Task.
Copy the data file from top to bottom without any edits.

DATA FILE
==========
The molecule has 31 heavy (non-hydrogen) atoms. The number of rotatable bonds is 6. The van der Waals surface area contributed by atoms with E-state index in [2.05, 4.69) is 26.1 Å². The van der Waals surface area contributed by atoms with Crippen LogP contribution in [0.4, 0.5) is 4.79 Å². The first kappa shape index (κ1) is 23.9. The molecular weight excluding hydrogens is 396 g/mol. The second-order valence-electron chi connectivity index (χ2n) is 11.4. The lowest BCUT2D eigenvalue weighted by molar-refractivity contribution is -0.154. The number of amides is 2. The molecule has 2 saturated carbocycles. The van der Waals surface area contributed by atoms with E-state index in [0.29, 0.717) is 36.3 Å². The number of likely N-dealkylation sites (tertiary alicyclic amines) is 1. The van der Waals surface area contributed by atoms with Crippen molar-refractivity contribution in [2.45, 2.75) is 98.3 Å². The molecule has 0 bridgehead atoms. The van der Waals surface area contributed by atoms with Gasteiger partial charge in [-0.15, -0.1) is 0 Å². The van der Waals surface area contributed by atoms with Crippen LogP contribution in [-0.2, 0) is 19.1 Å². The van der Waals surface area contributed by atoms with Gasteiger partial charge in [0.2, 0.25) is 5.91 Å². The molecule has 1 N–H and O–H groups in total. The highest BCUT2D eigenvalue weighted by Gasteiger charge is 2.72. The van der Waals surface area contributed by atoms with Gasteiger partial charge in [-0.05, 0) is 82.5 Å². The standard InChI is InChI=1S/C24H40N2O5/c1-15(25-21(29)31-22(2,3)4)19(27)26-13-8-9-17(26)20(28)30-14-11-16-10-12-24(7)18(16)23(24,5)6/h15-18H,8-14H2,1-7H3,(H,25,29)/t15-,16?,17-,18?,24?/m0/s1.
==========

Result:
The molecule has 31 heavy (non-hydrogen) atoms. The number of rotatable bonds is 6. The van der Waals surface area contributed by atoms with E-state index in [2.05, 4.69) is 26.1 Å². The van der Waals surface area contributed by atoms with Crippen LogP contribution in [0.4, 0.5) is 4.79 Å². The first kappa shape index (κ1) is 23.9. The molecular weight excluding hydrogens is 396 g/mol. The second-order valence-electron chi connectivity index (χ2n) is 11.4. The lowest BCUT2D eigenvalue weighted by molar-refractivity contribution is -0.154. The number of amides is 2. The molecule has 2 saturated carbocycles. The van der Waals surface area contributed by atoms with E-state index in [0.29, 0.717) is 36.3 Å². The number of likely N-dealkylation sites (tertiary alicyclic amines) is 1. The van der Waals surface area contributed by atoms with Crippen molar-refractivity contribution in [2.45, 2.75) is 98.3 Å². The molecule has 0 bridgehead atoms. The van der Waals surface area contributed by atoms with Gasteiger partial charge in [-0.15, -0.1) is 0 Å². The van der Waals surface area contributed by atoms with Crippen LogP contribution in [-0.2, 0) is 19.1 Å². The van der Waals surface area contributed by atoms with Gasteiger partial charge in [0.2, 0.25) is 5.91 Å². The molecule has 1 N–H and O–H groups in total. The highest BCUT2D eigenvalue weighted by Gasteiger charge is 2.72. The van der Waals surface area contributed by atoms with Gasteiger partial charge in [-0.05, 0) is 82.5 Å². The standard InChI is InChI=1S/C24H40N2O5/c1-15(25-21(29)31-22(2,3)4)19(27)26-13-8-9-17(26)20(28)30-14-11-16-10-12-24(7)18(16)23(24,5)6/h15-18H,8-14H2,1-7H3,(H,25,29)/t15-,16?,17-,18?,24?/m0/s1.